24 Mar NEED A NEW KITCHEN BIN? Don’t Buy One Until You Read This
Win the war against waste with a slide-out rubbish bin – we asked three experts to share the secrets to buying well
Details count in a kitchen renovation, and a hardworking kitchen bin is one feature you’ll want to get right. The three kitchen design experts we spoke to agreed that a space-saving, pull-out bin is the way to go when it comes to managing waste. Here are their top tips for buying a style that ticks every box.
“A large, top-mounted pull-out bin positioned on the kitchen island or below where you plan to prep meals,” says Blake Riley, director at Blakes Of Sydney. “This style allows you to scrape food scraps straight into the bin, which means less mess on the floor.“For small kitchens, sometimes the only option is to have a sink bin. This is a smaller pull-out bin positioned under and within the sink cabinet. These are much smaller in size than a full-cabinet style due to the limited space available in a sink cabinet.
“Small bins like this can also suit people who like to empty their bins every day,” he says.
The more people in your household, the larger the bin needs to be if you want to avoid having to empty it two or three times a day, says Phil Ryder, design and product manager at Kinsman Kitchens.“I’d recommend a 450-millimetre-wide cabinet door front with a 64-litre bin capacity, consisting of two 32-litre bins,” says Riley.
“Bins fill up fast, so it’s best to get larger sizes than you think you’ll need. If you are worried about the smell, simply empty the bin more often, even if it is only half full. Having a large recycling bin is also imperative,” he says.
If your household produces a lot of rubbish or you want multiple bin compartments, consider upsizing to a 600-millimetre-wide bin set-up. “This size allows you to have two smaller bins next to the large waste and recycling bins, although most of my clients feel this size is too big as the cabinet takes up a lot of room in a kitchen,” he says.
“For families, we often recommend the Häfele Hailo Euro Cargo ST45, which has two large bins with a 76-litre capacity in total and a front-panel drawer width of only 450 millimetres. The larger the bins, the less you have to take out the rubbish,” says Rose.
“However, if you live alone and do not produce much waste, a smaller bin may be more appropriate as waiting to fill a large bin might end up being a bit on the nose.”
- Soft-close runners.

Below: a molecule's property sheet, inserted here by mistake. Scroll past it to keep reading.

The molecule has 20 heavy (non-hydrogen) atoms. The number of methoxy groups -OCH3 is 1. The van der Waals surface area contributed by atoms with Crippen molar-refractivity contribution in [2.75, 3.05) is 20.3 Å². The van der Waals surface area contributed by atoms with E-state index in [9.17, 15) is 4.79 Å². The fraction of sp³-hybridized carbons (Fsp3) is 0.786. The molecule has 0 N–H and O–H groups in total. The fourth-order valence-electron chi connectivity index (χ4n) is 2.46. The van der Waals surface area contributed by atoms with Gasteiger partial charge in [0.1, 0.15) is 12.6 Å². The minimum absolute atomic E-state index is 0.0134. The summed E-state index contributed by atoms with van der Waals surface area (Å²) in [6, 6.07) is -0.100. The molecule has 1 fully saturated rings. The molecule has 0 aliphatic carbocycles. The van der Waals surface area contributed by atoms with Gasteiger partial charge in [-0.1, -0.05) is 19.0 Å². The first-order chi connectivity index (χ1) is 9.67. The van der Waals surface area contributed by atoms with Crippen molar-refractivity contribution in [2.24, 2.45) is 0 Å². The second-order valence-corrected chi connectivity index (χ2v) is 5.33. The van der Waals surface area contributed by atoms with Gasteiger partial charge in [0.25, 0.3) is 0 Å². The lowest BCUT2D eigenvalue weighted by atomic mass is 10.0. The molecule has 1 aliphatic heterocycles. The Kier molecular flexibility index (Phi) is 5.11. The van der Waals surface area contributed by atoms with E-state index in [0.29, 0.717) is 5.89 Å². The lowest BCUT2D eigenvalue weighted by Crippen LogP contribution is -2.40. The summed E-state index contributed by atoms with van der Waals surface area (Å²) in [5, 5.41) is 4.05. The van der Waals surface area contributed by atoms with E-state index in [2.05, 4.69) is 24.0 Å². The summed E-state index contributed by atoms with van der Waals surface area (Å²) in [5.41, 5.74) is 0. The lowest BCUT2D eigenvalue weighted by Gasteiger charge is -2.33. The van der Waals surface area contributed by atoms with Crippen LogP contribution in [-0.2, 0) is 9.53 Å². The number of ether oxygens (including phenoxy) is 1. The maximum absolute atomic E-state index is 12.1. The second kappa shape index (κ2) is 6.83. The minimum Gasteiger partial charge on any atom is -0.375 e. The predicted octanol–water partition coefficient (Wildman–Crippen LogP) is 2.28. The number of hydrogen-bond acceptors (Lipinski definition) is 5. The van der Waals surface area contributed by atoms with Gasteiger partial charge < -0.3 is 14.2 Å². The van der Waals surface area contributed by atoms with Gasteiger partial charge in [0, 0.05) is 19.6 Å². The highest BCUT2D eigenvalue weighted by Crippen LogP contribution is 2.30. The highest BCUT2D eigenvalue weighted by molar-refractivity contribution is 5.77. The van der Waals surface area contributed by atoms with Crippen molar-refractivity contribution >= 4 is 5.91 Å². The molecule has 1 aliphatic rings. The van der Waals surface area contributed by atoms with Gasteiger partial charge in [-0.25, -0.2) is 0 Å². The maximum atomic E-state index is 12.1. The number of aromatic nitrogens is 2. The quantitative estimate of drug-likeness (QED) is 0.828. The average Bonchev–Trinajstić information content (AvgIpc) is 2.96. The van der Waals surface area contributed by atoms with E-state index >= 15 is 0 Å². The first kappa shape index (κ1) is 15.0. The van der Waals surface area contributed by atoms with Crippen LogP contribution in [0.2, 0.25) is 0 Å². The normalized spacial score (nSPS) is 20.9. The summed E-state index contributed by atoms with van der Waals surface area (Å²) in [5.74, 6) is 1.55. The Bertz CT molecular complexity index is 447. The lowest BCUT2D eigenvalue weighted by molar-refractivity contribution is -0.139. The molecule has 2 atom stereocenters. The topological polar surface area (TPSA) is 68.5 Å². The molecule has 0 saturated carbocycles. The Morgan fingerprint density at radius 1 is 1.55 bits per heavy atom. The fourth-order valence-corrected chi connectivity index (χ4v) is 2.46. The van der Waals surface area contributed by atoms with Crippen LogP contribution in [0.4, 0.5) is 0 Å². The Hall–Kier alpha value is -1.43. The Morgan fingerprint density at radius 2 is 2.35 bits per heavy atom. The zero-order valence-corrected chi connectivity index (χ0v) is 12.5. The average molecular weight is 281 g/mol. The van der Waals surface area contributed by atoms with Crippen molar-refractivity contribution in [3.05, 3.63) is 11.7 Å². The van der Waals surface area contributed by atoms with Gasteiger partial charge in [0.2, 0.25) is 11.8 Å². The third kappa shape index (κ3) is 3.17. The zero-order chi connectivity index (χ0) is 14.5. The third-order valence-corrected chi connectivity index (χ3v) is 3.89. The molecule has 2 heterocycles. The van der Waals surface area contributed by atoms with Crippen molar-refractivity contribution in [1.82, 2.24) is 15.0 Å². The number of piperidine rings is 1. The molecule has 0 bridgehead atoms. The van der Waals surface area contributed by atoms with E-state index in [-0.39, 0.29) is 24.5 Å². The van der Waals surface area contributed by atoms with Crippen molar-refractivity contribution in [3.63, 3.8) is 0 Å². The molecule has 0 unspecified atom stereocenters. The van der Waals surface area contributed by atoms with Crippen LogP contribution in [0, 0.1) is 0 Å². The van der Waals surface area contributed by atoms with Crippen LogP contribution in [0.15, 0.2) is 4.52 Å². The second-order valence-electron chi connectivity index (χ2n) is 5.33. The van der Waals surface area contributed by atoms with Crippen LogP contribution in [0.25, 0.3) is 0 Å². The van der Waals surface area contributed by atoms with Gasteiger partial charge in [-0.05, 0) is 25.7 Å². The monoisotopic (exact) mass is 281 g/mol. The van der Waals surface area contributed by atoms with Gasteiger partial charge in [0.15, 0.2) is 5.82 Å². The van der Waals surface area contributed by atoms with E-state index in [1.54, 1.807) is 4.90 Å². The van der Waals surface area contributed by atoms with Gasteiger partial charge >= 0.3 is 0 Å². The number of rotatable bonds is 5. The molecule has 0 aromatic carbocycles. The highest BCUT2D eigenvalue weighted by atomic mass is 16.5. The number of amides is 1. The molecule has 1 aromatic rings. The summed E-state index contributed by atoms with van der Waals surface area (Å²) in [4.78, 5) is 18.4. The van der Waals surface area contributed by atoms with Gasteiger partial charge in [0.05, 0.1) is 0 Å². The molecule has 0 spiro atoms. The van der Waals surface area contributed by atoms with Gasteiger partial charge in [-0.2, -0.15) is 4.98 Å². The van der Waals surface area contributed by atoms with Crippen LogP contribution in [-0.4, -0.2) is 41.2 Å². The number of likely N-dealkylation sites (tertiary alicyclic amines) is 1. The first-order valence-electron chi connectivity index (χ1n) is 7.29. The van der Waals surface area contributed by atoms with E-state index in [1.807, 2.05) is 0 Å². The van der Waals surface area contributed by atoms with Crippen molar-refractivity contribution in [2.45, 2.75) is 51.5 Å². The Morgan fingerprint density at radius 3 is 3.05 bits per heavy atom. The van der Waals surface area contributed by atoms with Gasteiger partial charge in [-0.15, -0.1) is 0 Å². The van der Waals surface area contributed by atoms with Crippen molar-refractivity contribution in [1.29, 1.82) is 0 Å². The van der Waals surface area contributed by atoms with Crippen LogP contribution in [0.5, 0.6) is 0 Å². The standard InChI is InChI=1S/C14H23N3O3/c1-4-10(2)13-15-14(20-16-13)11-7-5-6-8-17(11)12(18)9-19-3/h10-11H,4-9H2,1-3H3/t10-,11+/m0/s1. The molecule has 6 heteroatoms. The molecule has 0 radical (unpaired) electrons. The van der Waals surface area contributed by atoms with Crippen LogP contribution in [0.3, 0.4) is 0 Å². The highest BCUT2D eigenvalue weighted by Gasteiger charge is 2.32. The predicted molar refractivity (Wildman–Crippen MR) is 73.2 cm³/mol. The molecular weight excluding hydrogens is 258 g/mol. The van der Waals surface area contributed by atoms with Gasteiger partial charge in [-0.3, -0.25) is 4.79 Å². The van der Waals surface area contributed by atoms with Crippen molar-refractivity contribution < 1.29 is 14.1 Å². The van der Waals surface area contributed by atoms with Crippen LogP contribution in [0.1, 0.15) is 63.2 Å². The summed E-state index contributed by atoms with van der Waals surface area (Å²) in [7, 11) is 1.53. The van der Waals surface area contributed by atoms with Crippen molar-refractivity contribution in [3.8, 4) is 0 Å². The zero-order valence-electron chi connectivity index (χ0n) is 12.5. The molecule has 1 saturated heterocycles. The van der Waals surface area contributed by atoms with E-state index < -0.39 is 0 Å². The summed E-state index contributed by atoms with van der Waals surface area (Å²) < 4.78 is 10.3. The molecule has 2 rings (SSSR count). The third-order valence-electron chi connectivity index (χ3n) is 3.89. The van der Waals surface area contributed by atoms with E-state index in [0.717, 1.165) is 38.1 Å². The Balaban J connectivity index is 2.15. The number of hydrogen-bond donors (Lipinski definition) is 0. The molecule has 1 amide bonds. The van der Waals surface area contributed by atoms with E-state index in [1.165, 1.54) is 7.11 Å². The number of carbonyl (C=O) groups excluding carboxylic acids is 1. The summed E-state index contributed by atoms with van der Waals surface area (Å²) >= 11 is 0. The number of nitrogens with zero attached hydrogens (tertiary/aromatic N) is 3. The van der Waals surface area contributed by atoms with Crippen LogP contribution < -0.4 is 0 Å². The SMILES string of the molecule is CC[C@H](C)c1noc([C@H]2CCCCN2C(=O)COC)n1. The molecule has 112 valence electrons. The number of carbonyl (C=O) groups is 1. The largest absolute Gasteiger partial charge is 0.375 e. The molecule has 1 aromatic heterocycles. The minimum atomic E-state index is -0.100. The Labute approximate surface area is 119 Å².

- Runners with a high weight capacity.
- Plastic tubs for easy cleaning.
“It’s best positioned next to the sink/dishwasher and close to the cooktop. This will allow you to quickly and easily scrape off food scraps before loading the dishwasher or throwing out packages or waste items while cooking at the stove,” says Ryder.“If the sink cabinet is around 900 millimetres wide, I like to position the bins next to the sink cabinet so that all three doors are symmetrical,” adds Riley.
“They are all very similar and each brand has its pros and cons. The main con is that a lot of brands don’t fit Blum’s drawer runners. There are other brands that also have great runners but Blum are considered one of the best,” says Riley.
“Some bins have lids and handles, which some clients love and others don’t. The lid keeps flies out but also defeats the ease of a functional and clean pull-out bin system as you have to manually to lift it up every time.
“Height sizes differ a lot too so be careful that bins aren’t too short, especially for the recycling bin, which can fill up quickly with empty bottles of wine!” says Riley.
“Make sure the bins you choose are lightweight, durable and easy to remove as you will need to pull the whole bin out of the runners from time to time for cleaning,” adds Rose.
Electric opening systems such as Blum’s Servo-Drive are a game-changer, says Rose, as they allow you to open and close the bin drawer with just a nudge of your knee or foot – perfect for those times when your hands are full.“Otherwise a reverse-bevel opening detail to the top of the panel will work well,” she says. “If you are using a handle, ensure it is easy to clean and grip as the drawer can get heavy when the bins are full.”
“Consider an inner drawer above the bin and within the carcass to store your bin liners,” says Rose.Browse more images of contemporary Australian kitchens on Houzz
“I avoid small circular bins attached to the inside of the cabinet door as you can’t scrape scraps from the benchtop straight into them,” says Riley. He also avoids freestanding kitchen bins, which tend to clutter up your floor space.
- Avoid bins that require two actions to access (some styles inside cupboards require you to open the cupboard then open the bin).
- Consider the amount of space you have available, don’t go too crazy on a large bin system if you don’t have much space for other storage.
- Consider upgrading to a colourful top-mounted bin to add a unique touch to your kitchen.
Which bins do you recommend?
- “Ninka cabinet bins as they offer a range of compartment tubs in various sizes that can easily be taken out of the frame, carried and washed. They also allow for an internal drawer above, which is a great place to store bin liners and cleaning equipment,” says Ryder.
- “We often use Häfele or Wilson & Bradley bins,” says Rose.
- “I love Wilson & Bradley’s Wesco 64-litre (two x 32-litre) 450-millimetre-wide Pull Boy waste bins and our own brand of colourful kitchen bins, which are top-mounted and suit Blum soft- close runners,” says Riley.
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